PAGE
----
The Russian Federation Submits an Appeal to the Dutch Supreme Court

15th May 2020

On 15 May 2020, the Russian Federation submitted to the Dutch Supreme Court (“DSC”) an appeal in cassation against the Judgment of The Hague Court of Appeal (“CoA”) in Yukos proceedings, initiated by its majority shareholders, which directed the Russian Federation to pay US$ 57 billion in compensation for alleged damages.

This cassation appeal directs eight separate grievances against the two judgments of the CoA, covering together more than 150 pages. Below follows a short description of these eight grievances.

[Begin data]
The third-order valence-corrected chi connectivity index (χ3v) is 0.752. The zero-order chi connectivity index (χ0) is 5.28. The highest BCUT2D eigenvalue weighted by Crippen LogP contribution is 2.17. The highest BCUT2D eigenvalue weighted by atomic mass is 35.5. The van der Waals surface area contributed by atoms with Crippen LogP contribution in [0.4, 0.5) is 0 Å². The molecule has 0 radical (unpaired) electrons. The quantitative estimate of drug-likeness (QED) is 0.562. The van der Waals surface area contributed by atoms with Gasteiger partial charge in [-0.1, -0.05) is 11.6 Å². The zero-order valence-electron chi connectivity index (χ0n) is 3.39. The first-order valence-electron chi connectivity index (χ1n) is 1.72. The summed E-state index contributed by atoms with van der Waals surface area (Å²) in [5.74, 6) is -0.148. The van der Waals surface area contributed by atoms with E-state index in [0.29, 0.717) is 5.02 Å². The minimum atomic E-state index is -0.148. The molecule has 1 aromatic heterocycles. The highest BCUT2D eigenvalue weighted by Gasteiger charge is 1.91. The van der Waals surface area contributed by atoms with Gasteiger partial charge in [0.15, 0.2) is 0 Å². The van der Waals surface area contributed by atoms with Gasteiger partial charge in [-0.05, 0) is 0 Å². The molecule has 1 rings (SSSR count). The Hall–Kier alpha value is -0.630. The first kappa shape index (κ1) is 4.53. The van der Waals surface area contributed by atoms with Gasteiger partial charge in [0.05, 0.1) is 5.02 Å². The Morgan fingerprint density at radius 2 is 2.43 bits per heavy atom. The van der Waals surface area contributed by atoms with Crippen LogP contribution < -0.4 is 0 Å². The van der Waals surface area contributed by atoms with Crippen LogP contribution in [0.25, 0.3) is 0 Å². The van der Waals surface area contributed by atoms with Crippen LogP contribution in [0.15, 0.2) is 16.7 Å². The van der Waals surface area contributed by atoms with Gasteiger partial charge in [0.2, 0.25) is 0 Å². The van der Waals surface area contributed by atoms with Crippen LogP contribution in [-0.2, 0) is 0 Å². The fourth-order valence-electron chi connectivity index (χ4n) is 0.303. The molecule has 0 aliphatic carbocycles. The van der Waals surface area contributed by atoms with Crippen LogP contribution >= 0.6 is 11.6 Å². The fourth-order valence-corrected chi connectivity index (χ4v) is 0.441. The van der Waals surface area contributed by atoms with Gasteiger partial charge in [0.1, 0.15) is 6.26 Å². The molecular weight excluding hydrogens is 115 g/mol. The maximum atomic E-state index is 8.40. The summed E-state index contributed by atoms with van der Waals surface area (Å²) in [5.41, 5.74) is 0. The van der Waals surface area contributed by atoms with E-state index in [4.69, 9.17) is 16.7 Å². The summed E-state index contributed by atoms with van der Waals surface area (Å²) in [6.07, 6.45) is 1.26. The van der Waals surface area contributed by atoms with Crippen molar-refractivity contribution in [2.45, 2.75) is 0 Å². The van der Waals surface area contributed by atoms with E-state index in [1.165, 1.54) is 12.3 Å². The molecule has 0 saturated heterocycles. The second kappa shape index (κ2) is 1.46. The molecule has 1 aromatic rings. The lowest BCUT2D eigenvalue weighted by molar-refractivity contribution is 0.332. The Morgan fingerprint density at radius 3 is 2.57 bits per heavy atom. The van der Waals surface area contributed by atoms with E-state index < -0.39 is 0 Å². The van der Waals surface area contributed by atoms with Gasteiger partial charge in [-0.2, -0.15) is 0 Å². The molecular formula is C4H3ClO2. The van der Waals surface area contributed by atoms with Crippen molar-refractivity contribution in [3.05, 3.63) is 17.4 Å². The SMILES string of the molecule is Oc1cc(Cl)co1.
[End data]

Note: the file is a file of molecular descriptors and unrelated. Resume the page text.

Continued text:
Grievance 1 attacks the decision of the CoA that Article 1068 of the Dutch Code of Civil Procedure (DCCP) dealing with revocation has an ‘exclusive force’, in the sense that – in deviation of the main rule in ‘concurrence cases’ – one cannot alternatively invoke the setting aside ground of Article 1065, para. 1 sub e DCCP (violation of public policy), in case a party discovers only after rendering of the arbitral award, even although the appeal in the setting aside proceedings is already pending that the other side has obtained that award by means of fraud and withholding essential documents. Indeed, during the arbitration the Claimants deliberately withheld essential information from the Tribunal regarding the crucial aspects of their acquisition of control over Yukos and deceived the arbitrators with false statements about the status of the ultimate beneficial owners of HVY – the sham companies which brought the claims against the Russian Federation by abusing the ECT mechanism. The Russian Federation also addresses the secret bribery by the Claimants of a key witness Dr. A.Illarionov during the arbitration.